I can tell that Dirty Little Words is meant to be a comedy album, because Tony Harries sings in a silly voice throughout, and because the press release tells me that it places him "in the vanguard of comedy musicians”. But if he really wants to join the Tom Lehrers and Bill Baileys of this world, there are a few minor issues he needs to address.
For one thing, if Tony Harries is really "entertaining audiences of every hue” up and down the country, I don't quite understand why he's chosen to make his album in a home studio. Surely it would have been a better option to have recorded some of these live shows, complete with audience response? I could understand his taking the home-studio route if he'd exploited the possibilities of multitracking for comic effect, but instead, the end result is that his songs have become weighed down with unappealing backing tracks. Is sloppy production supposed to be more acceptable just because he's making a comedy record? Wildly out-of-tune guitars and harsh, repetitive drum loops aren't pleasant to listen to in any context.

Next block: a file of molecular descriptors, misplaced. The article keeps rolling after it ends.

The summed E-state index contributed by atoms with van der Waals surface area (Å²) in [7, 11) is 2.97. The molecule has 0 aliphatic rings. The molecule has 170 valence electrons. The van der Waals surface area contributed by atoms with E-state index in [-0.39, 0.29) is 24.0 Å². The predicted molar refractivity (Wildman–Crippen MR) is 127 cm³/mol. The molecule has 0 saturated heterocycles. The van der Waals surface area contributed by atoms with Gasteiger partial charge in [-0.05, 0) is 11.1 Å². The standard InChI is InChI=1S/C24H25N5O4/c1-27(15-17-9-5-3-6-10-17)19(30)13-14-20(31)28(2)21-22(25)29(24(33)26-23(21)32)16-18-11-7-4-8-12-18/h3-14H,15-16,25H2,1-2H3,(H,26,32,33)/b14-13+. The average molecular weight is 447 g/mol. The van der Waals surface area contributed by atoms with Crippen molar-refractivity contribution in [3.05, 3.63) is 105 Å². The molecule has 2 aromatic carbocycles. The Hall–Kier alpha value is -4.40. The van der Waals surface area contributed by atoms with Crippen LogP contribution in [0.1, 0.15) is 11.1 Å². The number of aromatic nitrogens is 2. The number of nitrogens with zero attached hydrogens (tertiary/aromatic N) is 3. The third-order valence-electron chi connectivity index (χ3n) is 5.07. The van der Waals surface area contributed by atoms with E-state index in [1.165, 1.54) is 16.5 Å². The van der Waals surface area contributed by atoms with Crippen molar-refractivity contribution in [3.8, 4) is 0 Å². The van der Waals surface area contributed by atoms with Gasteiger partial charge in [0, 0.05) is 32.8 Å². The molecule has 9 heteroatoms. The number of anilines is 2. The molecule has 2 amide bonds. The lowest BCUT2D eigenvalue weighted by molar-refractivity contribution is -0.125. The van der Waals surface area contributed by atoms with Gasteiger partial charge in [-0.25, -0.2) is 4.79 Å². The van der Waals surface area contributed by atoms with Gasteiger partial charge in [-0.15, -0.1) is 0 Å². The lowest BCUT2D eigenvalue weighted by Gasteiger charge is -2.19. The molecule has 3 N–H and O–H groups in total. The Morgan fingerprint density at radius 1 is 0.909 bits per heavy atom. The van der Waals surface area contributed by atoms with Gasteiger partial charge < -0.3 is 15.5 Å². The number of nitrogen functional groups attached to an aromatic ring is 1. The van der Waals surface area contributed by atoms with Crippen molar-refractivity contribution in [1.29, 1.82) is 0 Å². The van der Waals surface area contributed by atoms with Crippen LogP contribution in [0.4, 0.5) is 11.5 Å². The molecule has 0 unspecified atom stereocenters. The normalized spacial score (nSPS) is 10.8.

Ultimately, though, all of this is irrelevant while there's a bigger hurdle standing between Tony Harries and his goal. Writing comic songs that are actually funny is incredibly difficult, and from Paul McCartney to Richard Thompson, some of the best songwriters in the world have tried and failed. Unfortunately, so has Tony Harries. In fact, if I'm honest, I found the blend of clumsy observation and seaside-postcard smut that is Dirty Little Words more creepy than amusing. And if I wasn't honest, what would be the point of writing this review? Sam Inglis
Producer Chris Page sent over three tracks that he has recorded for 20-year-old singer-songwriter Heather, who hails from the rock Mecca that is Bury St Edmunds in Suffolk. And there's no denying the promise on display: her songs are direct and to the point, and she has a powerful and tuneful voice, albeit one that doesn't traverse an enormous range on this demo.